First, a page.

A familiar sight in the major cities were bright red ‘pillar boxes’- where people deposited their letters. Some of these sturdy cast iron boxes are on display at the Postal Headquarters. Kariyaperuma and his assistant Sampath point out the different styles of these red boxes and their emblems which depict the period of Victoria Regime (VR), Edward Regime (ER) and George Regime (GR).

These pillar boxes were made in England by two companies, Mc Duwall Steven Ltd and W. T. Allen and Co. Some of these postal relics can be found in Kandy, Galle and Nuwara-Eliya.

New momentum in the train service opened a new avenue for mail. Kariyaperuma points to an old map which shows rail routes, and explained, “By 1914 most mainline trains had a T.P.O Wagon – a travelling post office. This is why some trains are still called night mail service. Postal sacks full of letters are sorted out on the moving train, and given to Station Masters at main stations. The night mail train connected the rural areas to the Colombo city. Another important feat of 1914 was the extension of mail service to England via India. Remember there were no foreign flights to Ceylon. Postal staff would travel from Colombo to Mannar by train, and from Talai Mannar to Danashkody (India) by connecting train. Letters were given to a collection centre which in turn dispatched them to London by flight. For the first time mail could be sent to London in seven days!’

December 1936 was a golden day for communication in Ceylon. The first air mail aircraft (a seaplane) of the Indo-Ceylon Flight Service touched down, bearing the first air mail letter to one Mr. Ameresinghe of De Alwis Place, Dehiwela. It was surprising to find that even Australia didn’t have air mail delivery until a few years later.

In the golden era of telecommunication it was the Postal Service that introduced telephones to Ceylon. In 1938 undersea telegraph cables were successfully laid (direct lines) from Colombo to the Port of Aden, Seychelles and Penang (Malaysia). The early telephones were given to post offices, hospitals and police stations. People had to come to the local Post Office and request to make a phone call. It was only in 1970 that mechanical auto phone exchanges enhanced our phone networks.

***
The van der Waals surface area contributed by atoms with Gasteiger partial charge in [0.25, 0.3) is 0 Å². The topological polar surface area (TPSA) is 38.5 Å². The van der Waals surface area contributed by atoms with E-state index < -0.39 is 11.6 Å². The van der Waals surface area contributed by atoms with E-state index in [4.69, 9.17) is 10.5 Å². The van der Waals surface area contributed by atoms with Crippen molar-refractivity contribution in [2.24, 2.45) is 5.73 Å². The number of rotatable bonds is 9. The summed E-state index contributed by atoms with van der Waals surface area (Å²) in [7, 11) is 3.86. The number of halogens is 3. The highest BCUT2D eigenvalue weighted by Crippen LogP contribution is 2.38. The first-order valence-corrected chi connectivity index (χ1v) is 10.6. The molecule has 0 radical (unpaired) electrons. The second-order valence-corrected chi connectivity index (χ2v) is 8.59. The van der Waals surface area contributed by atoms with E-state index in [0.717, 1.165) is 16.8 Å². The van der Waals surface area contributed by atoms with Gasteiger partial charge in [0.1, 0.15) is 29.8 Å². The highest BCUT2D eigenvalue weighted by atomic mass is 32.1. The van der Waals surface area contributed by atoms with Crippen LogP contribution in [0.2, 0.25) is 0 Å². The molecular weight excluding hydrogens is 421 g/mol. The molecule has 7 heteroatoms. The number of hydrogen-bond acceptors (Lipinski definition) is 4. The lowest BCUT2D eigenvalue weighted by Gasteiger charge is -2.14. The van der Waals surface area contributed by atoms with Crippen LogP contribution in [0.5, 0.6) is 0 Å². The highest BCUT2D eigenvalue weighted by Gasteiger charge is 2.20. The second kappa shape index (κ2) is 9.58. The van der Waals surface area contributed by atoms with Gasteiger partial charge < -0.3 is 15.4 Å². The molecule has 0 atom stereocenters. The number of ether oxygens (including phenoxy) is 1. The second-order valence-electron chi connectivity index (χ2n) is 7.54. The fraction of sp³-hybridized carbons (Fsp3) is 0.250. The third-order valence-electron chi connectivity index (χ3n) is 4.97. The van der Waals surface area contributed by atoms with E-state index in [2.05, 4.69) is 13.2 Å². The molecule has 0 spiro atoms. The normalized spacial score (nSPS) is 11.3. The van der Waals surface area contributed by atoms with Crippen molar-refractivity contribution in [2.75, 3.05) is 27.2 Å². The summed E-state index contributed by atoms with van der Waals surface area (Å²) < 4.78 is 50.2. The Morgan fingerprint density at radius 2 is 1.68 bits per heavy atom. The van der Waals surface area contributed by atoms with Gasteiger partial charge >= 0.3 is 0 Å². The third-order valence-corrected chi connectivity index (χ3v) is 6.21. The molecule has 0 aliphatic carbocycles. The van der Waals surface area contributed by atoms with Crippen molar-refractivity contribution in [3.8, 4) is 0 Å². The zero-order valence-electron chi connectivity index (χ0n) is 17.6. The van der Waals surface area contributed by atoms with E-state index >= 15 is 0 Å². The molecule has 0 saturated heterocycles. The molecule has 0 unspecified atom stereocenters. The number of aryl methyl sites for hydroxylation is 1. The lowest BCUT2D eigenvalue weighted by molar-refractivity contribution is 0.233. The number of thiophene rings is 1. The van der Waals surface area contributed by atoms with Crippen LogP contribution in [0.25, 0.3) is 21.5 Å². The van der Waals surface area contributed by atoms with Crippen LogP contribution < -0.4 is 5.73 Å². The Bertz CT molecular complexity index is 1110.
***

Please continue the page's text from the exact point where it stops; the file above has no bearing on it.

The way forward

In 1947 Ignatius Perera was the first Sri Lankan to be appointed Post Master General. Today, there are 640 main Post Offices and 3,600 sub-Post Offices in Sri Lanka. They sell almost 300 million stamps annually. Around 400 men sort our post at the Central Mail Exchange working on 24 hour rosters.

Even remote islands such as Delft have a Post Office, where mail is brought by boat. People have services such as EMS and Speed Post courier, and even pensions are paid to retired persons via the Post Office.

Many assume that email and other digital communications have reduced postal delivery. This is true only in the context of personal letters. A spokesman for the Sri Lanka Post said, there is an increase in foreign mail/parcels coming to the country as many have resorted to online shopping. Thus, the postal service will remain a vital stakeholder in communication and connectivity.